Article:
International Literacy Day celebration takes place on a specific theme of the year since 2006 in order to make it effective by executing some strategic plan to resolve the problems related to the illiteracy in many countries all over the world. Some of the year wise themes of the International Literacy Day are mentioned. Theme for 2006 was “Literacy sustains development” to focus on achieving social progress. Theme for 2007 and 2008 was “Literacy and Health” to focus on literacy and epidemics (communicable diseases like HIV, Tuberculosis, Malaria, etc). Theme for 2009-2010 was “Literacy and Empowerment” to focus on gender equality and empowering women. Theme for 2011-2012 was “Literacy and Peace” to focus on importance of literacy for peace. The theme for 2013 was “Literacy’s for the 21st Century” to promote global literacy. Theme for 2014 was “Literacy and Sustainable Development” to promote sustainable development in the areas of social development, economic growth, and environmental integration. Theme for 2015 was “Literacy and Sustainable Societies”. Last year in 2016 the theme was: ‘Know the Past, Build the Future’

UNESCO on the Literacy Day 2017

On the occasion of International Literacy Day 2017, UNESCO Director General Ms Irina Bokova has said, information and communication technologies are creating opportunities to address this challenge. Digital tools can help expand access to learning and improve its quality. They have the power to reach the unreachable, improve the monitoring of literacy progress, facilitate skills assessment, and make the management and governance of skills delivery systems more efficient. To create and seize new opportunities to take forward Sustainable Development Goal 4 on Education and lifelong learning for all, we need collective action. Partnerships between governments, civil society and the private sector are essential today to promote literacy in a digital world. We need to advance the global agenda and support national literacy initiatives.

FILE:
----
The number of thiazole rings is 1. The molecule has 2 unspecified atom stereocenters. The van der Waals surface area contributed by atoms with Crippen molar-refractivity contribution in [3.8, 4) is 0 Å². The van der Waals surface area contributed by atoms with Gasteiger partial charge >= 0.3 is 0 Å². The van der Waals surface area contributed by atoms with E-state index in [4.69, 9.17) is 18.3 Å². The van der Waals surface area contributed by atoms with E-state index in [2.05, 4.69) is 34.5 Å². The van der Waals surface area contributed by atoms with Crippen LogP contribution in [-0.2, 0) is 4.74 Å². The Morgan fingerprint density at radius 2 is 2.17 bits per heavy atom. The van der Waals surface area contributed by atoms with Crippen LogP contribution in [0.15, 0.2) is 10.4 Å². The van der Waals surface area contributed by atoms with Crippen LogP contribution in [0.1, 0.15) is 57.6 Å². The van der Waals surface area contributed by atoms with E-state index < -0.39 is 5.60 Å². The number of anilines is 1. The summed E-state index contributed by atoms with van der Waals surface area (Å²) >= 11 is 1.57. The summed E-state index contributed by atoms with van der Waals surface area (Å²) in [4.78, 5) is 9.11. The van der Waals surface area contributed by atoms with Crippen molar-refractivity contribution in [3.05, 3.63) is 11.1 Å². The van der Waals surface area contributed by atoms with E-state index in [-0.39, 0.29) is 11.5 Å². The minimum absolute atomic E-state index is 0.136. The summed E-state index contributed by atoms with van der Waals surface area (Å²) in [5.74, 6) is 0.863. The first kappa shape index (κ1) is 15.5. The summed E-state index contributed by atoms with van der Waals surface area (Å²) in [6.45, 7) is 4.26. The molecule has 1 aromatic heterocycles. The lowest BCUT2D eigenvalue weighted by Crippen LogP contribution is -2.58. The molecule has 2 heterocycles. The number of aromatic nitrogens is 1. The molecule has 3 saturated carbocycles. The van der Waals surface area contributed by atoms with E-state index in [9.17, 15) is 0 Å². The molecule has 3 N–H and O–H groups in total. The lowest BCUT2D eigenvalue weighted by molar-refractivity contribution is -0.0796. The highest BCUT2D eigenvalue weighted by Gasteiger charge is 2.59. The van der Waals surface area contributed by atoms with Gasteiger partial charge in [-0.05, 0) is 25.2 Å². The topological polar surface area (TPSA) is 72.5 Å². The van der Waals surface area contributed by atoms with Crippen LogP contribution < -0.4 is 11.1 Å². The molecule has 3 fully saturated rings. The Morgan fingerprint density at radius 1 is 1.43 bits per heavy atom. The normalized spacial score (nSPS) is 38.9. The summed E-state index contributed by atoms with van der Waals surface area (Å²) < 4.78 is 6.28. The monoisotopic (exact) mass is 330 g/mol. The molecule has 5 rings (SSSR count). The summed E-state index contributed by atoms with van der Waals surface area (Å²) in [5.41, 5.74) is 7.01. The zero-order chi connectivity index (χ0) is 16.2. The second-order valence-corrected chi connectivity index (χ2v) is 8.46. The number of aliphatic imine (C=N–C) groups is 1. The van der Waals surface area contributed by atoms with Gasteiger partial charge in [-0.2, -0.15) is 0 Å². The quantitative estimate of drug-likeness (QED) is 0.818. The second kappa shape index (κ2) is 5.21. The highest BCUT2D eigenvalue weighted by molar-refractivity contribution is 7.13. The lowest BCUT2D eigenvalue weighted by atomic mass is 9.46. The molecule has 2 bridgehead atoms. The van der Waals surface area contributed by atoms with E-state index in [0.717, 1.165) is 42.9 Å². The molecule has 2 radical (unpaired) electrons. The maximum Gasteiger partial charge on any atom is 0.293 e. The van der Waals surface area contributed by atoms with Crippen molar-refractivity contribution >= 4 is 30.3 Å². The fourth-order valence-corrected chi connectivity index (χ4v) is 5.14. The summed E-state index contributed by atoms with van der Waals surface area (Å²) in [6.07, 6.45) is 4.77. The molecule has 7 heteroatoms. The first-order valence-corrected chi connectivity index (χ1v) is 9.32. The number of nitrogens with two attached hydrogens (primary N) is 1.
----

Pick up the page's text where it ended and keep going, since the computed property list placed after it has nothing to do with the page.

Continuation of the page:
To Review Progress & Move Forward

International Literacy Day offers a moment to review the progress and come together to tackle the challenges ahead. This year, the event is devoted to better understanding the type of literacy required in a digital world to build more inclusive, equitable and sustainable societies. Everyone should be able to make the most of the benefits of the new digital age, for human rights, for dialogue and exchange, for more sustainable development. For that all concerned with education are to engage in concerted efforts. They include the govt, the policy makers and above all the teachers who will bring changes effectively. There may be gap and controversies about the percentage of literacy and orientation.   But we should get used to stress less on rhetoric and polemics and emphasise more on actual work on the basis of commitment and appropriate planning to achieve literacy for all, from the young learners to the aged and the adults. After all developments touch all and concern all through all.


The writer is a member of National Education Policy Committee and Chairman, Initiative for Human Development (IHD). Email: